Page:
4. Advertisements in the form of Fake Errors

Getting infected in this manner is one of the most common of them all.  More of the users who are not tech-savvy enough will not see through the disguise.  The ads will leverage on fear mongering and scare the user in saying that their PC has hundreds of errors that require fixing, or claim that they can speed up the system.  Most users will download, since most of these alerts are designed to look like they are from Microsoft.  One way of the best example out there now is the Fake BSOD.  It is so powerful that it does not allow you to close it.  In fact, this advertisement did nothing to your PC, all it does is to have a message asking you to pay to stop it.   But you cannot stop it, this is an ad that you can get hit by any website.  What you can do, is be careful and stay claim, you can stop it, all you have to do it to try to close it twice and after which, there is a dialogue box in the middle that says, prevent this page from creating additional dialogs.  Put a tick on that and after which you can close it like any other advertisement.





In summary, how to protect yourself?

The most reliable protection of all will be your own sense of situational -awareness and always be on guard.  Have that sense of caution even though you are protected at home.  Even though you are not physically out in the world, you are digitally connected and exposed to outside world.  Would you be accepting freebies and giving out your contacts if you are being approached by someone out there that you do not know?  If your answer is, you will not give out or easily say say yes to strangers, then do the same the internet.


Here are some ways to protect yourself

1. Use Virtual Machines or Sandbox solutions.

While this may seem like a complicated solution that is too difficult for the average person to adopt.  You can try the easy way out and that is to have an extra computer or laptop lying around.  This laptop will be a fresh installation with no critical files at all.  Use this laptop to do simple web surfing or check out anything that you don’t feel safe.  Once you feel that you are certain that this file or application is deemed safe to use.  Email it across to yourself and download it via your own email account or file share.  That way you will not get hit by malware should you want to download the same piece of software but access a wrong link by accident because you did not remember the exact link that you initially download the file from.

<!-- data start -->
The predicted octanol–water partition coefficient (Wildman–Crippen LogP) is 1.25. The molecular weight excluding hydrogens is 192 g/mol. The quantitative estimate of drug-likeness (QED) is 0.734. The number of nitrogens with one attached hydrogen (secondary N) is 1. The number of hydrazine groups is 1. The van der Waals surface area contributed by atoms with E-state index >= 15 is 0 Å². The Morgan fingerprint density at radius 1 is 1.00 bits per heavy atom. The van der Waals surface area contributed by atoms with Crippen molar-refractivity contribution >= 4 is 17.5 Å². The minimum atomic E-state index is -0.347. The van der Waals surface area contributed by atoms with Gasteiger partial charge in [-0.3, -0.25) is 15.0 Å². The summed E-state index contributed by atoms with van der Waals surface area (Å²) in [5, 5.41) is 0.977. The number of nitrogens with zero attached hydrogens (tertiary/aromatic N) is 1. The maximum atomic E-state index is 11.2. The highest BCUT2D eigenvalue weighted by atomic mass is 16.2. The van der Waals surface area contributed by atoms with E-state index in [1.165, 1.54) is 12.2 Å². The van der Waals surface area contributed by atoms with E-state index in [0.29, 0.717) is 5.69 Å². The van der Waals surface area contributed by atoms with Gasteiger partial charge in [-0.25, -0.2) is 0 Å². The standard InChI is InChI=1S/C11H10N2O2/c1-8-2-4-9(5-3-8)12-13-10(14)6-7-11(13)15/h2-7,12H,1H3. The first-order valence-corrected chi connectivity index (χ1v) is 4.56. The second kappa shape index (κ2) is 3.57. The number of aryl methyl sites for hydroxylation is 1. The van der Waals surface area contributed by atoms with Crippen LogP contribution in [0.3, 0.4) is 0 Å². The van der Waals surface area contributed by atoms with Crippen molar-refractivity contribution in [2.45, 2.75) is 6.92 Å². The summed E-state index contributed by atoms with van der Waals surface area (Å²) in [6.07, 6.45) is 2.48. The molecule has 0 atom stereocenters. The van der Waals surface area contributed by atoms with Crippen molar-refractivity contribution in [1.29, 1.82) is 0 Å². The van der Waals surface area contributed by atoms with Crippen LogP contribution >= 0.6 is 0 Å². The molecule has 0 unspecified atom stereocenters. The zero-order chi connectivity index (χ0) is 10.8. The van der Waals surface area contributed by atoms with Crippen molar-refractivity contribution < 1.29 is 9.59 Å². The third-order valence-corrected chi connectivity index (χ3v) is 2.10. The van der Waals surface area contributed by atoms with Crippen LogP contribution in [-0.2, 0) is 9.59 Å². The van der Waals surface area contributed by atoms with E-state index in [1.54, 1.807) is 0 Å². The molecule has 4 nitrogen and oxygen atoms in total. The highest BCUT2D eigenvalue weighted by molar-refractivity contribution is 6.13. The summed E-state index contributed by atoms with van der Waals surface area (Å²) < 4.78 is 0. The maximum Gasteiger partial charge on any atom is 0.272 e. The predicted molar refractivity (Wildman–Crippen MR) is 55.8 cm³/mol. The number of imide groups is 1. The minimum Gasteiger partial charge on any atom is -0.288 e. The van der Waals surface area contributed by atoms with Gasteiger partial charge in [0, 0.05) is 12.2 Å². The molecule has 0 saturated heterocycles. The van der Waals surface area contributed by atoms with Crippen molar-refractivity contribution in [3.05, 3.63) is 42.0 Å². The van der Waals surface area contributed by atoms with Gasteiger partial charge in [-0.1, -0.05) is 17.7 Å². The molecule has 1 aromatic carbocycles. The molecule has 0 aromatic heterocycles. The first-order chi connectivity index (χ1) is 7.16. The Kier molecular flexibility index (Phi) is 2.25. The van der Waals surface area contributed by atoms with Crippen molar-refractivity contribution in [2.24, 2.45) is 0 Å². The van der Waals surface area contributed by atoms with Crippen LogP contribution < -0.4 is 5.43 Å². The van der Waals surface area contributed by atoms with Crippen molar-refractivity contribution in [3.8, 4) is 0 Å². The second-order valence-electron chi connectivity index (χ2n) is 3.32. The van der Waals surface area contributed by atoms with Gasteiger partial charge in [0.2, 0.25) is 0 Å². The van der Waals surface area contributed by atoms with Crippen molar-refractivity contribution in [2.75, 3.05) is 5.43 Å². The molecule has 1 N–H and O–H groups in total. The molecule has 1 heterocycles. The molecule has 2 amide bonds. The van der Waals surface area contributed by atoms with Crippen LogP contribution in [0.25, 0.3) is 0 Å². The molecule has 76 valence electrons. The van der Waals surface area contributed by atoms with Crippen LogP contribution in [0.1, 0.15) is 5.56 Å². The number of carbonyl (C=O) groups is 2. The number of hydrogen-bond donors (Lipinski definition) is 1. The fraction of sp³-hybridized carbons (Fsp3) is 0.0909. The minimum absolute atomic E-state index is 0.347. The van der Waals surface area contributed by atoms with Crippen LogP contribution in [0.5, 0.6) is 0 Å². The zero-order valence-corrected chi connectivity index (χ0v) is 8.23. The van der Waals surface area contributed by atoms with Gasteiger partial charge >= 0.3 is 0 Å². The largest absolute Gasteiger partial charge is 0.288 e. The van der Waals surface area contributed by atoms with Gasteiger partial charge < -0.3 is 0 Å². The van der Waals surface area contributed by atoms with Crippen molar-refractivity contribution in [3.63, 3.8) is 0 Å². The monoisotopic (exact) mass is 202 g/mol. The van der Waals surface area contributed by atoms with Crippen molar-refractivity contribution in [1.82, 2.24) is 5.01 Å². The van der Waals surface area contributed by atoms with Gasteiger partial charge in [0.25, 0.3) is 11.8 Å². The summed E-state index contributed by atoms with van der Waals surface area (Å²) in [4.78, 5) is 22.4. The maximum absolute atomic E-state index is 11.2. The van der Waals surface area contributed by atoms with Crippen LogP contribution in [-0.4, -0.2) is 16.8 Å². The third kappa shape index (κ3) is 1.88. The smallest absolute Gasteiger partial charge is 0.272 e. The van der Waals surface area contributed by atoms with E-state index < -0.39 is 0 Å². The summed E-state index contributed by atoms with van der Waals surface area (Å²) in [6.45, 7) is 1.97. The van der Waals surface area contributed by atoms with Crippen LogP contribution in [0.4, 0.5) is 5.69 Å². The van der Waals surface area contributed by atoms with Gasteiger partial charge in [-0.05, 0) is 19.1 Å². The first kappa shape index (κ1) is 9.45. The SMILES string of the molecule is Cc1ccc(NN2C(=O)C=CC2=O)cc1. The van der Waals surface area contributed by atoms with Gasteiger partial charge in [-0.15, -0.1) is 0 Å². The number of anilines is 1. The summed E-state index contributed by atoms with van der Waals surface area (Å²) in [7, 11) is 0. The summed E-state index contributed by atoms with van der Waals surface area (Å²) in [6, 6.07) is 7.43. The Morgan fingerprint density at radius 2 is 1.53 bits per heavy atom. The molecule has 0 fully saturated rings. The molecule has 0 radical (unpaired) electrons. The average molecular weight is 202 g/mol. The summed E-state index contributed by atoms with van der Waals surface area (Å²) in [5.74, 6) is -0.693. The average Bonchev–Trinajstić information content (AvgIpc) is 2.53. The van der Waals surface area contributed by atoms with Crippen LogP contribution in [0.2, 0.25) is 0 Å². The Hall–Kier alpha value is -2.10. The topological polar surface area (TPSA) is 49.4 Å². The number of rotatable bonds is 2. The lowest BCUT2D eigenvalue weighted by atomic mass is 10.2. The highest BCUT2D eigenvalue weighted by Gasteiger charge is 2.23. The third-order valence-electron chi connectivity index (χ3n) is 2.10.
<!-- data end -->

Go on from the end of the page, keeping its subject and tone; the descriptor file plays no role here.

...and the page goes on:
In this way, even if you get hit by any form of malware, you can simply format and start all over again without losing anything at all.  The same concept applies for Smartphones, like Android.  Use Android emulators like Bluestack to test out apps first before you install it onto your own Android phone.


2. Use Time Freeze

I stumbled on a piece of software called Time Freeze.  This piece of software will allow you to freeze any changes that you might make to your PC, but be careful not to enable this by accident when you are working on your project.  Because everything that you saved will not be saved once you restart your PC.  So it will protect you from any unauthorized actions or settings that the malware attempts to make.



3. Get a really powerful Anti-Virus

While this may sound pretty obvious to all, buying a paid Anti-Virus can really be the best solution you can get to arm yourself to the teeth.  Some of the most reputable brands like Bitdefender and Eset Nod are so updated with the latest trends in town that you will have nothing to fear about.  The downside of using a super strong Anti-Virus is that you may be blocked from using software like Bittorrent or proxy software.


I hope that you will benefit from this article and if you have any tips to share, do share with the community in the comments section below.

Leave a comment

Your email address will not be published.